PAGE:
Feeling Stuck? Everything you Need to Know about Constipation

Last updated: July 22, 2019

Contributed by:
Richard Honaker M.D.
Primary Care Physician
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Get back your natural flow with our guide to constipation. 


Constipation tops the list when it comes the most common gastrointestinal problems. It occurs when stool moves slowly through the digestive tract and becomes hard and dry.


According to HealthlinkBC, you are experiencing constipation if you have two or fewer bowel movements each week or you are dealing with problems such as straining, not being able to empty the bowels, and inability to pass stool until you manually apply pressure to rectum, at least 25% of the time. 


Is it Chronic Constipation?

Source: Canva


Some people experience more constipation that others and it seems to last longer. You could be experiencing chronic constipation if you have fewer, painful bowel movements over a span of several weeks. 


To ascertain if you are dealing with chronic constipation, see if you are experiencing any of the following symptoms. If you are passing fewer than three stools per week over a significant period of time, straining to pass stool, or feeling like there is blockage in your rectum preventing you from passing stools, you may be dealing with chronic constipation.


Usually it is treatable with changes to your diet and lifestyle but if you are struggling to regulate your bowel movements, consult with your doctor to get medications that can provide and relief and get a check-up done to rule out any other underlying conditions.

Related: Check out 5 Easy Ways to Keep your Digestive System Healthy


What Causes Constipation?

Source: Canva

The most common cause of constipation is lack of fiber consumption. Fiber helps regulate bowel movements and a decrease in fiber intake can have a significant impact on your body’s ability to effectively pass stools. Other common factors that cause constipation include stress, poor diet, and inadequate water intake. 


Sometimes, constipation can be a result of a blockage in the colon or rectum which can hinder bowel movements.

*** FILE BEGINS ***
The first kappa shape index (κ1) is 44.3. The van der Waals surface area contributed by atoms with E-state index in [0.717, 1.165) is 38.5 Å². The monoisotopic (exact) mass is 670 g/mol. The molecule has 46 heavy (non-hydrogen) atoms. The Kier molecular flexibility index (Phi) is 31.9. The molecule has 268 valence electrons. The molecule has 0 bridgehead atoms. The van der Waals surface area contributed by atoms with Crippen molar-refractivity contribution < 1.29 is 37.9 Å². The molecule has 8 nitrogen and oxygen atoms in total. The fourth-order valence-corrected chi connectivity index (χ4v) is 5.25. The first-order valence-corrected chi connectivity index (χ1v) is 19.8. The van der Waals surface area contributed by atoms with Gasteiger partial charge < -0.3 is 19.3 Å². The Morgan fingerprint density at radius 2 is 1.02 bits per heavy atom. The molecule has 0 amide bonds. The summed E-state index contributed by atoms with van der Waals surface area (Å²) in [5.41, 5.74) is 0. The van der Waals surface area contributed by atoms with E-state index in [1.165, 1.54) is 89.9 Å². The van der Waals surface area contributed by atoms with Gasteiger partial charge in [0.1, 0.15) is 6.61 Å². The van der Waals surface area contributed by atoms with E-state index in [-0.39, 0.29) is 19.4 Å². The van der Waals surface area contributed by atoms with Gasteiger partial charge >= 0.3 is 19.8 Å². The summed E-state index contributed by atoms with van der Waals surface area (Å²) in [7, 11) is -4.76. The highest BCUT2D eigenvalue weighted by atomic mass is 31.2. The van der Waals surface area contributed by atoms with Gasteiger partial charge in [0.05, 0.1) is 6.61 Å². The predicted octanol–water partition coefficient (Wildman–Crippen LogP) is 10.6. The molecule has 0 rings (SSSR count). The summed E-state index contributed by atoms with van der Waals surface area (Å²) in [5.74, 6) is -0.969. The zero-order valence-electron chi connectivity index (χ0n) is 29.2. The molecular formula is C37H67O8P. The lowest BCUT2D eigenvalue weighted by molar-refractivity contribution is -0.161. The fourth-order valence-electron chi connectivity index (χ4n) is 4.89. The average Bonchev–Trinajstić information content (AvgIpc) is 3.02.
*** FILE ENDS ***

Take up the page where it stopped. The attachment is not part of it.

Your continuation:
Hormonal imbalance can also result in constipation. Some conditions and diseases including diabetes, hyperparathyroidism, hypothyroidism and pregnancy can create hormonal imbalance and consequently cause constipation. Colorectal cancer is another condition that can cause constipation but in that case constipation is accompanied by other symptoms including blood tinged stools and weight loss. 


Lastly, research has revealed that the prevalence of constipation can increase with age. It showed that the prevalence of constipation in individuals over 65 years of age, was 26% for women and 16% for men. However, this percentage increased to 34% for women and 26% for men in those who were over 84 years of age. 

How to Relieve the Symptoms and Prevent Constipation

Souce: Canva

There are a lot of natural ways in which you can tackle constipation problems. Some small changes to your diet, lifestyle, and routine can help you in preventing constipation as well.

Firstly, increase your water intake. Staying hydrated can help you in avoiding constipation as water loosens up the stools and helps them pass more easily. You should aim to consume at least eight glasses of water everyday.

When it comes to diet, try and increase your intake of high-fibre. According to The National Institute of Diabetes, and Digestive and Kidney Diseases, depending on the age and gender, adults should get 25 to 31 grams of fiber a day. You can get the required amount of fiber from fruits, vegetables, beans, barley and nuts. 

It is also important to listen to your body. Use the bathroom when you feel the urge to do so. If you ignore the cues your body is giving you, the urge might pass and your stool may become more difficult to pass later on. 


Source: Canva


Additionally, take your time and do not strain when having a bowel movement. This would cause further problems such as causing the veins around your anus to swell due to the pressure. 

If natural remedies are taking some time to work, you can also consider over the counter aids to provide relief. These include adding processed or synthetic fibre to your diet, trying stool softener, or using a rectal glycerin suppository. 

Read next: Everything you need to know about the gut/brain connection


When should I consult a doctor?

a group of doctors with a female doctor in front

Source: Canva


While these remedies usually work, it is important to consult a doctor when constipation lasts longer than three weeks, bowel movements are painful or constipation is accompanied by other symptoms. 

If you have blood in your stool or are experiencing weight loss, consult with a doctor immediately as this can be a sign of another medical condition which may be causing the constipation.

If you have any other questions regarding constipation or general digestive health, feel free to chat with one of our doctors who are available 24/7 to address your queries and provide genuine medical advice.





Disclaimer: This article provides general information and is not intended to diagnose, treat or cure any disease or medical condition. If you require specific advice, please consult one of our medical professionals through the app. However, in case of an emergency, please call 911.

About Richard Honaker M.D.

Dr. Richard Honaker has over 40 years of experience as a primary care physician specializing in several different areas of medicine. He is able to provide expert case review and analysis for insurance and workers compensation cases as well as providing online medical consultations as the Chief Medical Advisor for Your Doctors Online.

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